Let's have a story to begin your quest.
Mununja the Butterfly is the story of a young Aboriginal girl who was changed into a butterfly so that she could avoid marrying the evil Gunga. He possessed great powers and would always prevent her from marrying the boy she loved. With the help of Narja, the good spirit butterfly, Mununja was able to remain near her family and her country forever, as a beautiful butterfly.
Set on the banks of the Burrinjuck River, the characters and scene celebrate the diversity of plant and animal species in the environment before non-indigenous people settled there. The story of Mununja (and other plant and animal species of the region) has been told for generations and will probably be told for many more.
Maybe your school or local community library has a copy of the book so that you can read the whole story and enjoy the illustrations too.
Here's the reference details:
Bell, Don (n.d.) Mununja the Butterfly: a Ngunawal Aboriginal story. Gundaroo: Brolga Press.
There may be a threat to Mununja and her environment …
Your main question:
What are the threats of ecotourism to our native plants and animals?
Group task and individual roles
A landowner on a local river catchment Burrinjuck River wants to develop an ecotourism venture adjacent to a National Park. The idea centres on 4WD tours through the bushland for people to appreciate the wilderness values of the area. The landowner believes a successful venture will provide many benefits for the community such as:
There are people in your community who do not agree and there will be an opportunity at a public meeting to put forward different views. In preparation for that meeting you and other members of your group will prepare information according to the role you have taken. The individual roles are:
By following through the links for your role, you can gather information on the different issues that need to be thought about before you make up your mind. As a group you have to decide whether you are for or against the development, so that your community's views can be best represented.
Remember, there is no right or wrong answer here.
The farmer will explain some of the Landcare Group's initiatives and whether the proposed development supports them.
The ranger will explain the biodiversity of the area and the habitats of different species and the threats to their continued existence.
The entomologist will highlight the role of butterflies.
The Aboriginal community spokesperson will describe the local community's cultural connection to the land in this area.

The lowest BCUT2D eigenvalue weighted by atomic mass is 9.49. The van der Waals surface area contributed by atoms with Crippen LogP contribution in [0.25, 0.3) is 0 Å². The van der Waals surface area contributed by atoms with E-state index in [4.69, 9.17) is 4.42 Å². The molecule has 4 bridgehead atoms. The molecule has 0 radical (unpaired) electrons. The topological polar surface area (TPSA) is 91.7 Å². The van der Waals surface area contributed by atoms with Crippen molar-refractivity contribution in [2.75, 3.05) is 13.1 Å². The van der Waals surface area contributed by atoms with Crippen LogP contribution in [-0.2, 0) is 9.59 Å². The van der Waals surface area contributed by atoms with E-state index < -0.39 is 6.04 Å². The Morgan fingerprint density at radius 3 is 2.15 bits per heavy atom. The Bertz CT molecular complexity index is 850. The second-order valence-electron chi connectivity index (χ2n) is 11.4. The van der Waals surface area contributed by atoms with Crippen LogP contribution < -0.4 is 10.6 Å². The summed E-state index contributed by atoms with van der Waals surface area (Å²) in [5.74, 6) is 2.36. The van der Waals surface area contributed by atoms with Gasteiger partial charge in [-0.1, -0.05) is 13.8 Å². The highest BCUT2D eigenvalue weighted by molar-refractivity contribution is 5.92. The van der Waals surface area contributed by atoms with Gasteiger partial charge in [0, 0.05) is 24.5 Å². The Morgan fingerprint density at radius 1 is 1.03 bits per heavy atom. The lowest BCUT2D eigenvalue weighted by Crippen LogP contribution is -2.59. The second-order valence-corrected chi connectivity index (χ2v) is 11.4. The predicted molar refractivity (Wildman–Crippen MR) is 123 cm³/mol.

Your work has 6 parts. Your teacher needs to check each part before you begin the next.
|Farmer||Aboriginal Community member||Ranger||Entomologist||Common ground|
|I can protect biodiversity by ….|
|Conservation is important because …|
|Threats of ecotourism|
Everyone start by getting some background basics:
1.What is biodiversity and why is it important?
2. Conservation means a careful preservation and protection of something; especially the planned management of a natural resource to prevent exploitation, destruction, or neglect.
What are some key issues of biodiversity and conservation?
Since settlement by non-indigenous people the land has been cleared extensively in the areas of the region that are most suitable for farming crops and grazing animals. This has led to the loss of a great number of plant and animal species as well as erosion of soils and change in ecosystems generally. Many farmers are now keen to arrest this imbalance and adopt strategies which do not irreparably change the environment.
1. What are some possible threats of clearing to water and soil?
2. What is the Landcare and how can it help?
3. How can landowners help maintain biodiversity?
National parks have a plan of management that is aimed to conserve and protect the plants and animals and ecosystems generally within their area while still allowing public access for low-impact recreational pursuits. Areas of Aboriginal and non-Aboriginal cultural significance are conserved. Parks often are used for different purposes such as camping, skiing, canoeing bushwalking, cycling and horseriding.
1. Are there any threatened species in the ACT region?
Explain what threatened means and list 3 threatened or endangered plants and animals.
2. What are the main threats to plants and animals?
3. Explain some risks for plants and animals caused by visitors in national parks?
Aboriginal Community spokesperson
Aboriginal people have a strong cultural connection to the land although they may not be living in traditional ways and relying directly on natural resources for their survival.
1. Describe Aboriginal peoples' relationships to land?
2. How do Aboriginal people manage their land? (Scroll down to the Introduction and further.)
3. List some ways in which Indigenous land values are respected in national parks.
4. Now you can list possible threats to Aboriginal land management posed by ecotourism.
You need to know about insects, such as butterflies and their importance in the environment.
1. Research the names of some butterfly species (6) in the ACT region listing their habitat (where they live) and their foods.
Images of local butterflies (Painted Lady and Brown Butterflies) will add colour to your presentation!
2. Describe the dependent relationship between butterflies and their food plants?
3. What are the main threats to butterflies which could be posed by ecotourism?
» More threats.
You will be evaluated by your teacher according to the following criteria:
Have a go at rating yourselves both individually and as a group!
Now that each of you has become an expert, what is your group's conclusion concerning the ecotourism development presented in the scenario?
This webquest is loosely based on a model developed by Tom March, 1998.
ANBG Home | Copyright Statement